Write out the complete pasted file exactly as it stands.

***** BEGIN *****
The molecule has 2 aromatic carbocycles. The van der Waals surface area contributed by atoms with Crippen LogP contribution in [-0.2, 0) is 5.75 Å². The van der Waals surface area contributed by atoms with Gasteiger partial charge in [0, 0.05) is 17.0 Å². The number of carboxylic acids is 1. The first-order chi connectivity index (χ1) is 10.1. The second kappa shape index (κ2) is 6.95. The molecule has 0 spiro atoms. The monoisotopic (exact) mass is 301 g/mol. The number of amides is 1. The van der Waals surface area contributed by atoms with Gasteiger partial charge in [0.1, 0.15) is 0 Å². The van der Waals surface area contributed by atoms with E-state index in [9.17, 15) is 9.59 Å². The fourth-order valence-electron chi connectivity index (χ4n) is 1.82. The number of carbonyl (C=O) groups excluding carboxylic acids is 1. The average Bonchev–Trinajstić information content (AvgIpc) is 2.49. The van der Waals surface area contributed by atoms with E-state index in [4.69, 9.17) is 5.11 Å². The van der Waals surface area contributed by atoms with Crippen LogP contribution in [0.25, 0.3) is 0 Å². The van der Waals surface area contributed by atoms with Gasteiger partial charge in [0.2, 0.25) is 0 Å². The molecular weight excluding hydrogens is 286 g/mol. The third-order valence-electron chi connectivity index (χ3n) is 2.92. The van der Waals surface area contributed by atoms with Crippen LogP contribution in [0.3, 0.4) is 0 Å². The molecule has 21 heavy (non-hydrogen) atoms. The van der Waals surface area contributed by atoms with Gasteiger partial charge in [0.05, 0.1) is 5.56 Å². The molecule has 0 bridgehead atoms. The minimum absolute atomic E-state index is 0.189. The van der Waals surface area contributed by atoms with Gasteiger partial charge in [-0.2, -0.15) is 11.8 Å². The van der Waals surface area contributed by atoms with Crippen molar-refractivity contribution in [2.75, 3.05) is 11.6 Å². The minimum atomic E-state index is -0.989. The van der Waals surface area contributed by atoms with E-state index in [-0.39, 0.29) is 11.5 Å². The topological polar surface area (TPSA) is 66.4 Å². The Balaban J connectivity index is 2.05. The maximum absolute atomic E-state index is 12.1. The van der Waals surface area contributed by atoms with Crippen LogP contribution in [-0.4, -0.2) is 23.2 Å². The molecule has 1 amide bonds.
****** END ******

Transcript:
The molecule has 2 aromatic carbocycles. The van der Waals surface area contributed by atoms with Crippen LogP contribution in [-0.2, 0) is 5.75 Å². The van der Waals surface area contributed by atoms with Gasteiger partial charge in [0, 0.05) is 17.0 Å². The number of carboxylic acids is 1. The first-order chi connectivity index (χ1) is 10.1. The second kappa shape index (κ2) is 6.95. The molecule has 0 spiro atoms. The monoisotopic (exact) mass is 301 g/mol. The number of amides is 1. The van der Waals surface area contributed by atoms with Gasteiger partial charge in [0.1, 0.15) is 0 Å². The van der Waals surface area contributed by atoms with E-state index in [9.17, 15) is 9.59 Å². The fourth-order valence-electron chi connectivity index (χ4n) is 1.82. The number of carbonyl (C=O) groups excluding carboxylic acids is 1. The average Bonchev–Trinajstić information content (AvgIpc) is 2.49. The van der Waals surface area contributed by atoms with E-state index in [4.69, 9.17) is 5.11 Å². The van der Waals surface area contributed by atoms with Crippen LogP contribution in [0.25, 0.3) is 0 Å². The van der Waals surface area contributed by atoms with Gasteiger partial charge in [0.2, 0.25) is 0 Å². The molecular weight excluding hydrogens is 286 g/mol. The third-order valence-electron chi connectivity index (χ3n) is 2.92. The van der Waals surface area contributed by atoms with Crippen LogP contribution in [0.3, 0.4) is 0 Å². The molecule has 21 heavy (non-hydrogen) atoms. The van der Waals surface area contributed by atoms with Gasteiger partial charge in [0.05, 0.1) is 5.56 Å². The molecule has 0 bridgehead atoms. The minimum absolute atomic E-state index is 0.189. The van der Waals surface area contributed by atoms with Gasteiger partial charge in [-0.2, -0.15) is 11.8 Å². The van der Waals surface area contributed by atoms with Crippen molar-refractivity contribution in [2.75, 3.05) is 11.6 Å². The minimum atomic E-state index is -0.989. The van der Waals surface area contributed by atoms with E-state index in [-0.39, 0.29) is 11.5 Å². The topological polar surface area (TPSA) is 66.4 Å². The Balaban J connectivity index is 2.05. The maximum absolute atomic E-state index is 12.1. The van der Waals surface area contributed by atoms with Crippen LogP contribution in [-0.4, -0.2) is 23.2 Å². The molecule has 1 amide bonds.